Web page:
0131 524 9500 | info@reformscotland.com

Reform Scotland News: 26 April 2013

Daily Political Newspaper Summary: 26 April 2013

All newspaper references refer to Scottish editions. Where there is a link to a newspaper’s website, the relevant page reference is highlighted and underlined. In addition to the newspaper stories outlined below, further news coverage can be found online at BBC News Scotland, STV News and Sky News.

 

Politics

Energy bills: Shadow Energy Minister Tom Greatrex is expected to say in a speech today that households and investors need to know what impact independence will have on fuel bills and the energy industry in Scotland. (Herald page 4)

 

Better Together donation: SNP MSPs have again urged the Better Together campaign to return the £500,000 donation they received from controversial businessman Ian Taylor. Calls have also been made for an inquiry into the decision to accept the donation. (Herald page 6)

 

Press regulation: Editors of almost all the major newspaper announced yesterday that they have rejected plans agreed at Westminster for press regulation and have published their own scheme of self-regulation free from state interference. Scotland’s response to plans to regulate the press with a Royal Charter are to be debated at Holyrood. (Herald page 6, Scotsman page 6, Telegraph page 2, Sun page 2, Record page 2, Guardian page 1, Mail page 6, P&J page 17, Courier page 22)

 

Currency debate: SNP plans to maintain the pound after independence have come under fire at Holyrood as opposition parties accuse Alex Salmond of relying on the goodwill of “neighbours we’ve just rejected”. Mr Salmond also faced criticism for failing to have contingency plans for a separate currency. (Scotsman page 5, Ian Bell in the Herald, Alan Cochrane in the Telegraph, Mail page 8, P&J page 19)

 

Brian Adam: Alex Salmond has lead tributes from all sides of the Chamber following the death of SNP MSP Brian Adam. (Herald page 6, Scotsman page 14, Times page 17, Sun page 2, Record page 6, P&J page 1, Courier page 25)

 

Lockerbie exhibit: The Riverside Museum in Glasgow is bidding to house the aircraft wreckage from the Lockerbie bombing. The museum has a permanent display about the atrocity which was previously housed at the Museum of Transport. (Scotsman page 1, Times page 11, Mail page 5, P&J page 21)

 

Wind energy: Energy minister Fergus Ewing has announced a £15million fund to develop deep-water foundations for wind turbines. It is hoped the award will help maintain Scotland’s position as an attractive place for investment in renewable energy. (Scotsman page 17)

 

Scottish coronation: Joyce McMillan writing in the Scotsman argues that the suggestion of a Scottish coronation for the Queen’s successor could result in people embracing republicanism.

 

EU and independence: The European Union has ruled that breakaway regions must apply to join the EU like any other country. The decision comes as a blow to the SNP as they had hoped that an independent Scotland’s EU membership would be fast-tracked. (Mail page 8)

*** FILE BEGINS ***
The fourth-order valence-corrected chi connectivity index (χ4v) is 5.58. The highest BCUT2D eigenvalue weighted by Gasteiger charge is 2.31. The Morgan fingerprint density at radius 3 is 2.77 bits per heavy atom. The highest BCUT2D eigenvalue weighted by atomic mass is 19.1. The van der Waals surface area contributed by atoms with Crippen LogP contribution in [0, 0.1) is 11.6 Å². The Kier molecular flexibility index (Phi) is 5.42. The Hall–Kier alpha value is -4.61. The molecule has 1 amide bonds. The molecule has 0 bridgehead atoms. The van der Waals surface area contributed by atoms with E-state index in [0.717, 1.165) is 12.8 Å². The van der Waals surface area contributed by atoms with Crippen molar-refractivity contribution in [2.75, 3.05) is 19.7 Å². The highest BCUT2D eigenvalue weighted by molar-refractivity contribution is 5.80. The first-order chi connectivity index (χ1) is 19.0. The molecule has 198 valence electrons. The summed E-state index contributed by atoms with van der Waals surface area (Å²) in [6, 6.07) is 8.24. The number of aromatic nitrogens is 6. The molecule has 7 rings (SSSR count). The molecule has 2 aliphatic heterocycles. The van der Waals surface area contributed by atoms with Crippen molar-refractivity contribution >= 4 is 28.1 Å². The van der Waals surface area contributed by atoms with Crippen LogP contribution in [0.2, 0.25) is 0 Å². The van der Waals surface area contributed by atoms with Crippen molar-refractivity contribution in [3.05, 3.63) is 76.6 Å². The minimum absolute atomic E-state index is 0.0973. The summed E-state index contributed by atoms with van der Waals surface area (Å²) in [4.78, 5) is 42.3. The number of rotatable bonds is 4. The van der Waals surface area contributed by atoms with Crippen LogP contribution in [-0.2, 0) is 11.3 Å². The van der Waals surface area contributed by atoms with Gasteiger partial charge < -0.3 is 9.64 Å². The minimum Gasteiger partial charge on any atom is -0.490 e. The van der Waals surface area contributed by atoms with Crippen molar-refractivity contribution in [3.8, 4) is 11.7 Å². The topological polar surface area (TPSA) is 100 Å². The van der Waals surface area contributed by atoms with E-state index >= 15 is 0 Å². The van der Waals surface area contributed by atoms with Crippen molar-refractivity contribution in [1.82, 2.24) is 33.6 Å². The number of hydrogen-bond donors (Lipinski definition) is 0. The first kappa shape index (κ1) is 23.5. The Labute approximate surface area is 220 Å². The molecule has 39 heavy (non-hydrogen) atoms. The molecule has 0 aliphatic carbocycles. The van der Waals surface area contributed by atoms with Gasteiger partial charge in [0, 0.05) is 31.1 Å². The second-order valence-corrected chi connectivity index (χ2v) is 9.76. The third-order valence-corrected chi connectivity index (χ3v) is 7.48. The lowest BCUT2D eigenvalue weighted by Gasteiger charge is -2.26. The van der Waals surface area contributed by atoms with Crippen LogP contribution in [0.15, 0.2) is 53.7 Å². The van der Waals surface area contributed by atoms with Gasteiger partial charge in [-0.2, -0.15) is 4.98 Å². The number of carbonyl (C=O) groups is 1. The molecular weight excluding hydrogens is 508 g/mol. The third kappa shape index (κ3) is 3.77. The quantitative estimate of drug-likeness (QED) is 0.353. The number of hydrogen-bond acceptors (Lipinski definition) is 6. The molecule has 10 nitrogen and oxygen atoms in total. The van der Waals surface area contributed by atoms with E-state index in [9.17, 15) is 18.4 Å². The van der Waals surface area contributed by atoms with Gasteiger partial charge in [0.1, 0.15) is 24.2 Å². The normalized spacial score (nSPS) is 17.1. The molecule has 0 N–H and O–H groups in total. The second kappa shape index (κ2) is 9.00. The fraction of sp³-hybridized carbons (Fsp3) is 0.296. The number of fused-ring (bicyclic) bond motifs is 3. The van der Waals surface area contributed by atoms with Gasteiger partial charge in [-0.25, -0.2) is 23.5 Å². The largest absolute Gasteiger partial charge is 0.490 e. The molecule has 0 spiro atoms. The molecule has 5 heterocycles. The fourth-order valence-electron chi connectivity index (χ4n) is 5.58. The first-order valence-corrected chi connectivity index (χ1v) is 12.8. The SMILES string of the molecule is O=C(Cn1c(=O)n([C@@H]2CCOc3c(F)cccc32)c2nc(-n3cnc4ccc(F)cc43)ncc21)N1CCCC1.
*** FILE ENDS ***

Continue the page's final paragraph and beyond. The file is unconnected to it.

Economy

Pensions: The Institute of Chartered Accountants of Scotland has warned that businesses could face a multi-billion-pound pension bill to finance private retirement schemes if Scotland votes for independence. ICAS has called for a Scottish Pension Protection Fund to be set up to secure people’s retirement plans in the event of independence. (Herald page 1, Scotsman page 1, David Wood in the Scotsman, Times page 6, Angus Macleod in the Times, Telegraph page 1, Mail page 1, P&J page 19, Courier page 25)

 

Stamp duty: The Conservatives have called for an announcement of the Scottish Government’s proposed replacement for stamp duty to be brought forward. Finance Secretary John Swinney had said the announcement would not be made until after the referendum but concern is rising that the uncertainty could delay or scare off major investment in Scotland. (Herald page 1, Times page 11, Sun page 6, Record page 6, Mail page 17, Courier page 24)

 

UK economy: Official figures have shown the UK economy has avoided a triple-dip recession, growing by 0.3% in the first quarter of the year. Although the figure is higher than the 0.1% most economists had predicted, Chancellor George Osborne has been criticised by Labour’s Ed Balls and the Scottish Finance Secretary John Swinney who have both called for him to change his approach to economic recovery. (Herald page 2, Alison Rowat in the Herald, Scotsman page 8, George Kerevan in the Scotsman, FT page 2, Record page 6, Guardian page 10, Mail page 2, P&J page 18, Courier page 22)

 

Cash reserve: A cash reserve has been opened by Westminster to allow the Scottish Government to set aside up to £125million over five years. The reserve can be accessed if future tax revenues are lower than forecast. (Herald page 6)

 

Tax avoidance: MPs have warned that some of Britain’s large accountancy firms are using inside knowledge from staff seconded to the treasury to help leading companies and wealthy individuals avoid paying UK taxes. (Herald page 7, Scotsman page 18, Guardian page 1, Mail page 17)

 

Local Government

George Square redevelopment: A formal complaint has been lodged with Police Scotland calling for an investigation to into the role of Glasgow City Council leader Gordon Matheson’s in the George Square redevelopment fiasco. The calls have come amid allegations that Matheson interfered in the competition for the £15million redesign of the square. (Herald page 5)

 

Health

Hospital beds: Health Secretary Alex Neil has suggested that the Scottish Government may halt the cutting of hospital beds. The Royal College of Physicians has called on the Scottish Government to confirm the decision, saying patient care has been compromised by the pressure on busy wards. However, there has been no official confirmation that bed numbers will be protected. (Herald page 4)